Monday, February 9, 2015

Jolly Good Stuff

Forgot to mention the other day, when I was having a good moan at myself about being so lazy in my reading, that I've been steadily and enjoyably moving through the poems in the very tasty anthology A Luxury We Cannot Afford and am now at the mid-point thereof. Got it on the recommendation of the hierophant who is usually right about these things and was doubly so in this case. Great idea to base an entire collection around the Man who has cast such a long shadow over the politics of this Far Place for seemingly always. It shouldn't work, but it does. Every contributor (so far) seems to hit top form, as if dealing with a colossus demands something pretty colossal in response - or at least something that's really meant, fully considered, if you see what I mean. And the poems seem to grow in stature, even the slightest of them, simply as part of the collective whole.

I thought Gwee Li Sui's foreword alone was worth the price of admission: a wonderfully measured, intelligent attempt to do justice to its subject in just four pages.

And whilst I'm feeling full of praise, I have to say that Peter Dickinson's The Devil's Children will stick in my mind as a genuinely imaginative, beautifully achieved little novel, that does some big things within the confines of its genre (which, I suppose, might be loosely characterised as disaster lit for teens.) On paper the idea of having a feisty young heroine team up with a group of Sikhs looking to find a home in an England that has turned its back on any kind of machinery and degenerated into a kind of mediaeval primitivism again shouldn't work. And yet again it does. What a relief to escape the usual cliches.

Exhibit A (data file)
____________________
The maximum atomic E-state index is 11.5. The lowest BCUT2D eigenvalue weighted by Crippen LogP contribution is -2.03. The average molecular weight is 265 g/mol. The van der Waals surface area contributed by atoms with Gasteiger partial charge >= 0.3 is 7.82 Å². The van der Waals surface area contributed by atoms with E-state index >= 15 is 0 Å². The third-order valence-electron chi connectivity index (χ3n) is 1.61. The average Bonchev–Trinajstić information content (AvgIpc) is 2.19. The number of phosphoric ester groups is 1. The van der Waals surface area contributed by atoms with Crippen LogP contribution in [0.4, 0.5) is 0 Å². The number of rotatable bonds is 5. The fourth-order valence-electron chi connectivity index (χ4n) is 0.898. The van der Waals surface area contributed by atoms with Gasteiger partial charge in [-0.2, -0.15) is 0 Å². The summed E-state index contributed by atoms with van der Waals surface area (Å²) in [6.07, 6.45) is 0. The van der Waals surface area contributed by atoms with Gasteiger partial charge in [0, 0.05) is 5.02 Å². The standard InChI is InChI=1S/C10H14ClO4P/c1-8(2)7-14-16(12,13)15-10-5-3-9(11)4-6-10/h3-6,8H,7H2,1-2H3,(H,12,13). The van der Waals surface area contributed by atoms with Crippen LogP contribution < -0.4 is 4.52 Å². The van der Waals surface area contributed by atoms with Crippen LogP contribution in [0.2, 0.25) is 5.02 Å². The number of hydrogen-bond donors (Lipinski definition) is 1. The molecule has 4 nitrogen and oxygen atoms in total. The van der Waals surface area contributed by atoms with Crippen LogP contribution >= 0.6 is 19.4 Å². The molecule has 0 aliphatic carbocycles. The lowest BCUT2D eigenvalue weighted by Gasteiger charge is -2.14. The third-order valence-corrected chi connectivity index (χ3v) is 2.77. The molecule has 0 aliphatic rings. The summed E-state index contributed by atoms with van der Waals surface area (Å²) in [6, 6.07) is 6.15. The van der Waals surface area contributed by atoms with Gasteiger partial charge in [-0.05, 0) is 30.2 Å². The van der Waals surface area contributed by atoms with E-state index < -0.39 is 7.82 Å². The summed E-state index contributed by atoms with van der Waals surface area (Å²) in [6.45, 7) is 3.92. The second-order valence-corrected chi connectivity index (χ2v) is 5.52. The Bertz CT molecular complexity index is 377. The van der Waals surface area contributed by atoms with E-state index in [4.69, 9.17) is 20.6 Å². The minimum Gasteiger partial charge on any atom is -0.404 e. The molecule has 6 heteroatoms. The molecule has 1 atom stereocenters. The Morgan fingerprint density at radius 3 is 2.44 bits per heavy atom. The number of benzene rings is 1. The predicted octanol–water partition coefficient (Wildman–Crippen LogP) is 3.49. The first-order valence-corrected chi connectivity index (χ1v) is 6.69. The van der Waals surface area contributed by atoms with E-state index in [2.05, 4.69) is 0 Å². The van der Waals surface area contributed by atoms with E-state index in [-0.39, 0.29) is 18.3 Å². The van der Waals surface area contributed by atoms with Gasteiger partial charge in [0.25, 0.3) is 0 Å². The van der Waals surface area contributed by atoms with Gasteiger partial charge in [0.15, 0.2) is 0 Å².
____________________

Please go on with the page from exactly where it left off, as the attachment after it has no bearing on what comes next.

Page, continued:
Trebuchet said...

Ooh, the Changes trilogy was my first exposure to Peter Dickinson, and I remember how very riveting 'The Weathermonger' was to a little kid trudging up the hill to school which just didn't seem as exciting.

Meanwhile, I'm reading Helen Waddell's 'The Wandering Scholars' (from 1927, hard to find, excellent for all literature teachers), and Chang Ha-Joon's 'Economics: A User's Guide'.

Brian Connor said...

The image of your good self as a little kid trudging up a hill with dreams of controlling the weather - I take it that was what was on your mind - is deeply touching, and very funny, at one and the same time. (Can't imagine anyone else I know having heard of the Changes trilogy, by the way.)

Shocked to read of your involvement with the dismal science. Leave it alone, say I.

Many thanks for the Ms Waddell reference. Never heard of the lady before this but a quick check on-line suggests the tome in question is well worth attending to. Nobody these days seems to bother much about those jongleur types, which is, as usual, their loss.